Iraqi Children’s Hospital Nears Completion in Basra
By Army Sgt. Rodney Foliente
Special to American Forces Press Service
CONTINGENCY OPERATING BASE BASRA, Iraq, June 3, 2009 Soldiers of the 4th Infantry Division’s 2nd Brigade Combat Team visited and surveyed the progress of the children’s hospital in Basra, Iraq, May 28.
Army Maj. (Dr.) Roger Brockbank looks over the grounds May 28, 2009, as soldiers make their way to the entrance of the children’s hospital under construction in Basra, Iraq. U.S. Army photo by Sgt. Rodney Foliente
(Click photo for screen-resolution image);high-resolution image available.
The 94-bed facility will be the first state-of-the-art pediatric specialty hospital in Iraq and is nearing completion, with outpatient services slated to start in September.
Inpatient oncology services are scheduled to begin in November, surgical services in January, and additional services, such as radiation oncology, will be available later.
“Having a specialized pediatric hospital will be beneficial for the children of Basra and the future generations to come,” said Army Maj. (Dr.) Roger Brockbank, the brigade’s surgeon.
“We participated in what I would consider a joint, multi-agency project, to provide a critical care facility for children in southern Iraq,” said Army Maj. Peter Hesford, who manages water, electricity and infrastructure for the Commander’s Emergency Relief Program. “Our contribution was the provision of treated water for the hospital. Our role was small, but our contribution was critical.”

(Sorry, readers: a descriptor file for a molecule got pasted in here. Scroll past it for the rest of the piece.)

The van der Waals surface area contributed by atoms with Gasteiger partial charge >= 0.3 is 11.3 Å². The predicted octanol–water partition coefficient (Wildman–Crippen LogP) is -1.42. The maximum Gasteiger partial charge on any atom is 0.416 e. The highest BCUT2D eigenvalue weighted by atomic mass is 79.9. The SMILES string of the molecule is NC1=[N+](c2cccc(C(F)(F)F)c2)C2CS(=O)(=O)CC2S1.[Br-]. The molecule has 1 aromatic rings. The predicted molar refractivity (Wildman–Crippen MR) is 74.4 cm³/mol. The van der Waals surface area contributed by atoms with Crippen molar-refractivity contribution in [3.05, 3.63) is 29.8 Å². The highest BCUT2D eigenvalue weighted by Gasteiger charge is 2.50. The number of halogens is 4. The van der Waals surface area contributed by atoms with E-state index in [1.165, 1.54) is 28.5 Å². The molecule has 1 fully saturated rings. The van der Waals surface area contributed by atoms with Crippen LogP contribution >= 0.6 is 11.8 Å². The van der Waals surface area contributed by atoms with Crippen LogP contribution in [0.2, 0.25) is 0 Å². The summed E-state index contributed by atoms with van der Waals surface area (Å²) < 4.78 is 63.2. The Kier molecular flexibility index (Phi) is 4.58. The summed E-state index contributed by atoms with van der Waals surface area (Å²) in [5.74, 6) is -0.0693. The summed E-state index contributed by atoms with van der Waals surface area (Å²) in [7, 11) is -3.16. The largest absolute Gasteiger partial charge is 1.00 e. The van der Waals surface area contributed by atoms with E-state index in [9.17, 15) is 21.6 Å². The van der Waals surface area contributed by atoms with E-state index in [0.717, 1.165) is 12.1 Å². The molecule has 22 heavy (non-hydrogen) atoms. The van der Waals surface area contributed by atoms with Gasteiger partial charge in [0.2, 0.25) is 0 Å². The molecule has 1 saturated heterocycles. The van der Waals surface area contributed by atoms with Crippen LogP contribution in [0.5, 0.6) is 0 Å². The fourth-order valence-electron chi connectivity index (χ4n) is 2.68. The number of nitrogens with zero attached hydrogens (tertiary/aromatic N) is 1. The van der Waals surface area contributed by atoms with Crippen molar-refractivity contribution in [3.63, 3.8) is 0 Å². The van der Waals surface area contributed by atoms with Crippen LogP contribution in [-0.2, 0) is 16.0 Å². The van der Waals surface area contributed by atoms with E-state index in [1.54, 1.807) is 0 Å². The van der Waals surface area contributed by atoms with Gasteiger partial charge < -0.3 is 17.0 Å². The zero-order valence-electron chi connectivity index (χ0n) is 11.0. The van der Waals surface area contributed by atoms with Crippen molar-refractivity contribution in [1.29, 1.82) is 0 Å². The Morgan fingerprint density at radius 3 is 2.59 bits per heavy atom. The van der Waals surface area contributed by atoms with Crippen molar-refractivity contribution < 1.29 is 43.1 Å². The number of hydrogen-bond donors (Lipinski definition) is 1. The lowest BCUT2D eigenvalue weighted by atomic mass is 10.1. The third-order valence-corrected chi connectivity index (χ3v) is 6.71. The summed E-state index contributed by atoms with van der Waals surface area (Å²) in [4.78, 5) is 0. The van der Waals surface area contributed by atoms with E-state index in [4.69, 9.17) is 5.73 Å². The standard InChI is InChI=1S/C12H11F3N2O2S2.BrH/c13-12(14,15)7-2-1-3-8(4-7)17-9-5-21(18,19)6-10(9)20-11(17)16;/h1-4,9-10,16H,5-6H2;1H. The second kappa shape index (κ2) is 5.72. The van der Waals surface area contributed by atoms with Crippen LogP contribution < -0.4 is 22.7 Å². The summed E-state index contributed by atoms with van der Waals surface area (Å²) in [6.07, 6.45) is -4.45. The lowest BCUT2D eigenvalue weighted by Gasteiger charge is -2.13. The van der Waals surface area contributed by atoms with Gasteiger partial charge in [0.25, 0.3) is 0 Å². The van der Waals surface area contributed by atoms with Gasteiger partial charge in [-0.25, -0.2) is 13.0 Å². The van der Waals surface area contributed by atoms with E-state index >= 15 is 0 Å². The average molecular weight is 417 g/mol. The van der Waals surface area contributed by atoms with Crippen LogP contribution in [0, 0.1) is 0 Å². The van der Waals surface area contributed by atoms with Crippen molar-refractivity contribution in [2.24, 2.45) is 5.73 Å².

Spearheaded by the United States, the project also is financed by the Iraqi government, the United Nations and Project Hope, a nonprofit group dedicated to providing health care for people worldwide, said Gerald Ramos, the hospital’s project manager for the Gulf Region South District of the U.S. Army Corps of Engineers.
“In 2003, Project Hope evaluated the health care system in Iraq and found it to be broken,” Ramos said. He explained that Iraq’s infant mortality rate is one of the highest worldwide, and Project Hope determined that a significant contributing factor was pediatric cancer.
“The cancer rate is 10 times higher in Iraq than in developed countries,” Ramos said. “In the south, it is twice the national average. It was decided to build the hospital in Basra because it is a major population center.”
The specialized focus of the hospital is on cancer treatment, Ramos said. The hospital also will function as a training center, capable of improving and expanding the training and proficiency of health care professionals throughout Iraq.
“It’s encouraging and exciting to see a project of this regional importance nearing completion,” Hesford said. “It is important for the critical need the hospital will fill in the area of pediatric care [and] for the employment and economic stimulus it will provide to Basra.”
Ramos said the hospital will stimulate the local economy and offer jobs for local residents, both at the hospital and in industries servicing the hospital.
In the construction alone, he estimated, about half of the $160 million for the building project will go to local laborers and contractors.
(Army Sgt. Rodney Foliente serves with the 4th Infantry Division’s 2nd Brigade Combat Team.)